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++ with String.indexOf()

George Dee-Brown
Ranch Hand

Joined: Mar 15, 2001
Posts: 35
Any ideas why theses do NOT compile:
1. ++(stringVar.indexOf("."))
or
2. (stringVar.indexOf(".")++)
but this does compile:
(int)(stringVar.indexOf(".")+1)

I got the above compilation error while writting the following class to print out all the ".class" files from a directory:
File dir = new File("c:\\javasoln");
String[] st = dir.list(new FilenameFilter()
{public boolean accept(File f1, String entry)
{if ((entry.substring((int)(entry.indexOf(".")+1),entry.length()).equals("class")))
return true;
else
return false;
}
}
);

Regards,
George
Manfred Leonhardt
Ranch Hand

Joined: Jan 09, 2001
Posts: 1492
Hi George,
Think operator precedence. The post and pre fix operators have the highest precedence.
In your first examples the compiler would need to increment a string using the post fix or pre fix notation both of which are not overloaded for use with a String!
"string"++; // Illegal!
++"string"; // Illegal!
In the one that does work the method is called first and then the addition happens. This functionality is supported by Strings
"string" + 1; // Legal.
Regards,
Manfred.
George Dee-Brown
Ranch Hand

Joined: Mar 15, 2001
Posts: 35
Manfred,
can post and pre fix operators only be used with a variable and not the returned result from a method? (even though the stringVar.indexOf() method returns an int which is compatiable with ++).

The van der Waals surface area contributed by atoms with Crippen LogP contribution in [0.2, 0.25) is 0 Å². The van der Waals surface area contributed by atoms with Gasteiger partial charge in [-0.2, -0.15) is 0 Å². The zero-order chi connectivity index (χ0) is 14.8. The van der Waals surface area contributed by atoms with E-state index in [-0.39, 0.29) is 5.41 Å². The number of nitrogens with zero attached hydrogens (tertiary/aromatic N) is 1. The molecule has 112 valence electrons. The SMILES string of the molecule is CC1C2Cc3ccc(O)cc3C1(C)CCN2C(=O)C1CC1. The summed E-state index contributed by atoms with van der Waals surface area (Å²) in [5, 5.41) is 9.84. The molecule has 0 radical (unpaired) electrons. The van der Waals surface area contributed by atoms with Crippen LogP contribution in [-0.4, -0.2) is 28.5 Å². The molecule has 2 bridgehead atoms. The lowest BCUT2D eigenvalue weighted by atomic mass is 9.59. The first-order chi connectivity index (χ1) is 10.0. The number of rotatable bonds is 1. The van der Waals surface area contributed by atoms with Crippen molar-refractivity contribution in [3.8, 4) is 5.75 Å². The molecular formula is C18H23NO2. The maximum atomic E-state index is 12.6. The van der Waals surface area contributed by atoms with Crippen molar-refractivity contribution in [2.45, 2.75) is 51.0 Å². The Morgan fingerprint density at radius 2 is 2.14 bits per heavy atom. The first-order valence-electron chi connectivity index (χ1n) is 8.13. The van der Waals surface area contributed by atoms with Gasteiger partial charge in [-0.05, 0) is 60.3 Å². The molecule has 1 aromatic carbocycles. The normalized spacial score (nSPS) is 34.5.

regards,
George
P.S. the one that does work is adding the integer value 1 to the returned result of the method, which is also an integer. It is not executing - "string" + 1; // Legal.
Dave Vick
Ranch Hand

Joined: May 10, 2001
Posts: 3244
George
Operator precendence doesn't enter the picture here, at least not in your first example because you the parenthesis around the method. The actual, reason it doesn't work in your first two examples is because you are not using a variable. The increment and decrement operators add one to the original value of the variable and then store the result back into the variable. So, yes, your assumption was correct - it must be a variable in the expression. In a sense you were trying to do this:
stringVar.indexOf(".") = stringVar.indexOf(".") + 1
(this isn't exactly what hapens but it does show the thought process).
The line of code you had that did work doesn't need the cast
because both the method and then literal 1 are ints so the result is an int.
Hope that helps
Dave
[This message has been edited by Dave Vick (edited July 03, 2001).]


Dave
 
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